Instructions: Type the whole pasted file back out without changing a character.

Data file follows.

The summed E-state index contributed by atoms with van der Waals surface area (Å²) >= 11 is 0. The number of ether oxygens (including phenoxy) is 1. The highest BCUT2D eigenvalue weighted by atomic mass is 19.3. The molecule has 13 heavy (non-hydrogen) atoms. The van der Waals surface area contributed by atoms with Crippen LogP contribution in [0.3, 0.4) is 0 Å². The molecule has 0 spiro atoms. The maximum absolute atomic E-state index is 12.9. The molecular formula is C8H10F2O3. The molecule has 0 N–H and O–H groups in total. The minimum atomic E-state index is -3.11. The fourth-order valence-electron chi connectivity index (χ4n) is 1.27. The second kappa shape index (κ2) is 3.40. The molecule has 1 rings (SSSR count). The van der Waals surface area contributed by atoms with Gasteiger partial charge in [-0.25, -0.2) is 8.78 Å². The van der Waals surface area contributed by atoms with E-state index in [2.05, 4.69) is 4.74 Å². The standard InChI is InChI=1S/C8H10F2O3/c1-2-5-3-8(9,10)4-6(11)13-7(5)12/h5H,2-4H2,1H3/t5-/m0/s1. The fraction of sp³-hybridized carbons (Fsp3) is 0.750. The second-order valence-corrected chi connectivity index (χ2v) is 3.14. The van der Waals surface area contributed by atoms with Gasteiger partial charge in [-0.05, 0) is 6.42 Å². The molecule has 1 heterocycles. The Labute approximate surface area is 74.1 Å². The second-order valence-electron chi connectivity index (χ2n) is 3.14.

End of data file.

The summed E-state index contributed by atoms with van der Waals surface area (Å²) >= 11 is 0. The number of ether oxygens (including phenoxy) is 1. The highest BCUT2D eigenvalue weighted by atomic mass is 19.3. The molecule has 13 heavy (non-hydrogen) atoms. The van der Waals surface area contributed by atoms with Crippen LogP contribution in [0.3, 0.4) is 0 Å². The molecule has 0 spiro atoms. The maximum absolute atomic E-state index is 12.9. The molecular formula is C8H10F2O3. The molecule has 0 N–H and O–H groups in total. The minimum atomic E-state index is -3.11. The fourth-order valence-electron chi connectivity index (χ4n) is 1.27. The second kappa shape index (κ2) is 3.40. The molecule has 1 rings (SSSR count). The van der Waals surface area contributed by atoms with Gasteiger partial charge in [-0.25, -0.2) is 8.78 Å². The van der Waals surface area contributed by atoms with E-state index in [2.05, 4.69) is 4.74 Å². The standard InChI is InChI=1S/C8H10F2O3/c1-2-5-3-8(9,10)4-6(11)13-7(5)12/h5H,2-4H2,1H3/t5-/m0/s1. The fraction of sp³-hybridized carbons (Fsp3) is 0.750. The second-order valence-corrected chi connectivity index (χ2v) is 3.14. The van der Waals surface area contributed by atoms with Gasteiger partial charge in [-0.05, 0) is 6.42 Å². The molecule has 1 heterocycles. The Labute approximate surface area is 74.1 Å². The second-order valence-electron chi connectivity index (χ2n) is 3.14.